“In 1999, Governor Jeb Bush issued an Executive Order known as the ‘One Florida’ Initiative which prohibits the use of affirmative action in Florida universities’ admissions policies,”  Florida State University admissions director Hege Ferguson said. “The One Florida Initiative was designed to replace race-based admissions with a number of different initiatives including the Talented Twenty Program which guarantees students admission to one of the 12 public universities and colleges in Florida and increased funding for need-based financial aid.”

The Talented Twenty program guarantees admission to students who make up the top 20 percent of their class. Texas has a similar policy but only guarantees admission to the top 10 percent. This program and others like the Unconquered Scholars and the Womanist Scholars programs are what FSU uses to diversify their campus. FSU’s largest discrepancies when compared with Florida census statistics show in the percentage of African-American (8 percent at FSU vs. 16 percent of Florida population), Hispanic (16.9 percent at FSU vs. 24.5 percent of Florida population) and white (62.4 percent at FSU vs. 77.0 percent of Florida population) students on campus.

“I would say that [FSU’s campus] is very diverse,” FSU senior Lauren Teller said.

Many schools outside of Florida do use affirmative action in their admissions policies; but they claim race and ethnicity play a very limited role in their decision-making.

“Self-reported race and ethnicity are among many factors considered,” Duke University associate director of admissions Stacy Rusak said. “Academic preparation and achievement are the most important factors. Keep in mind that applicants are not required to report race or ethnicity when applying to college.”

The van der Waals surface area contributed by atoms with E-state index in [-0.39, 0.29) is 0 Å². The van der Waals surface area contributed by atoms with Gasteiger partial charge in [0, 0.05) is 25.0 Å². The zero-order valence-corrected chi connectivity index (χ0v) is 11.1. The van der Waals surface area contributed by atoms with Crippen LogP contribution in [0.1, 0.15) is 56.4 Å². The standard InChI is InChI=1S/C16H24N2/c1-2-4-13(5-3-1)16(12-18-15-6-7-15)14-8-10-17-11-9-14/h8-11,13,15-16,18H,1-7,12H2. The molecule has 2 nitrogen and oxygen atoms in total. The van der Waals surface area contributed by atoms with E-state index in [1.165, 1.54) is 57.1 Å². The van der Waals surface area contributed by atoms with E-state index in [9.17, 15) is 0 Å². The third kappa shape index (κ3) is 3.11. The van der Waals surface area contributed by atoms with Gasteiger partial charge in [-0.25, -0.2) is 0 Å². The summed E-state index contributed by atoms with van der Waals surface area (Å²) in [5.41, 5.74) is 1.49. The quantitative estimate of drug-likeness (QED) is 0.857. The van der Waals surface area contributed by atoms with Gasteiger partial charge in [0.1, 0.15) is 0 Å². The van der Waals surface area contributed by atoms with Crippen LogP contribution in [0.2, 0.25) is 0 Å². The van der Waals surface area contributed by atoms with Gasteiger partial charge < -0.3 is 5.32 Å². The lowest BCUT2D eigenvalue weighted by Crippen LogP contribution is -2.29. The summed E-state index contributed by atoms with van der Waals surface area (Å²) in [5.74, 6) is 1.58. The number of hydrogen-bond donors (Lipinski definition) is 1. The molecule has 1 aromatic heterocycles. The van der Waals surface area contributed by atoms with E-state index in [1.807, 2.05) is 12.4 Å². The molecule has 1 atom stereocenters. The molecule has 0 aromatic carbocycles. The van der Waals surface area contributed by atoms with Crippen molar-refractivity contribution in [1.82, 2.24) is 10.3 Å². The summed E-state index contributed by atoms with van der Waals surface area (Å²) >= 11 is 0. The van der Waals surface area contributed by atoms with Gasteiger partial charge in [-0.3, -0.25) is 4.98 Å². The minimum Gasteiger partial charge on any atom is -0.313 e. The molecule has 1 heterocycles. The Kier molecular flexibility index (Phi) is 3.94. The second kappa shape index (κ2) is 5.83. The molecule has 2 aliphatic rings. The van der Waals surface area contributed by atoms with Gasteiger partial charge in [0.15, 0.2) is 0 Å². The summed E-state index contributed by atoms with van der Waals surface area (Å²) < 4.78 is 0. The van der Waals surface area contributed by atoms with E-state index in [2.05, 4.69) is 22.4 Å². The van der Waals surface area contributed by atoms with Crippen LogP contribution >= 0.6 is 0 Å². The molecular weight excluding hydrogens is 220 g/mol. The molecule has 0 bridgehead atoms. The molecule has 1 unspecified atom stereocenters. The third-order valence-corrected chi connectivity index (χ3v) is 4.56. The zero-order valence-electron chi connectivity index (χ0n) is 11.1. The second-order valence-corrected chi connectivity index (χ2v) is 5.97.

Duke also boasts a large minority population on campus. They, like UT Austin, cite diversity on campus as the reason for their policies.

“Per our Class of 2020 Profile, 51 percent of Duke’s class self-identified as students of color: 28 percent Asian, Asian-American or Pacific Islander, 10 percent Black/African-American, 10 percent Hispanic/Latino, and 1 percent Native American, American Indian, Native Alaskan or Native Hawaiian,” Rusak said. “The university is intentionally diverse and inclusive because encounters with different perspectives, beliefs and ways of thinking lead to a more comprehensive understanding.’”

As of right now, seniors seem to be torn on the issue. Some do not express concern about the policy.

“I don’t think people of certain races have advantages over people of other races in the admission process,” senior Abigail Mitchell said. “They mainly base it off your academic and extracurricular success.”

Yet others echo the views of Fisher and the YCT.

“If someone has an Asian background they have to be extremely impressive and wow the minds of application readers while, someone else can be forgiven for some mistakes throughout their academic career simply because of their gender and race,” senior Emily Echevarria said.

Regardless of what students believe of its ethics, they will encounter this policy in many out-of-state universities. All seniors can do is hope that it treats them fairly.

“Affirmative action can be fair if done correctly,” Echevarria said. “Simply handing someone an acceptance letter without them having something to show for it would make it unfair.”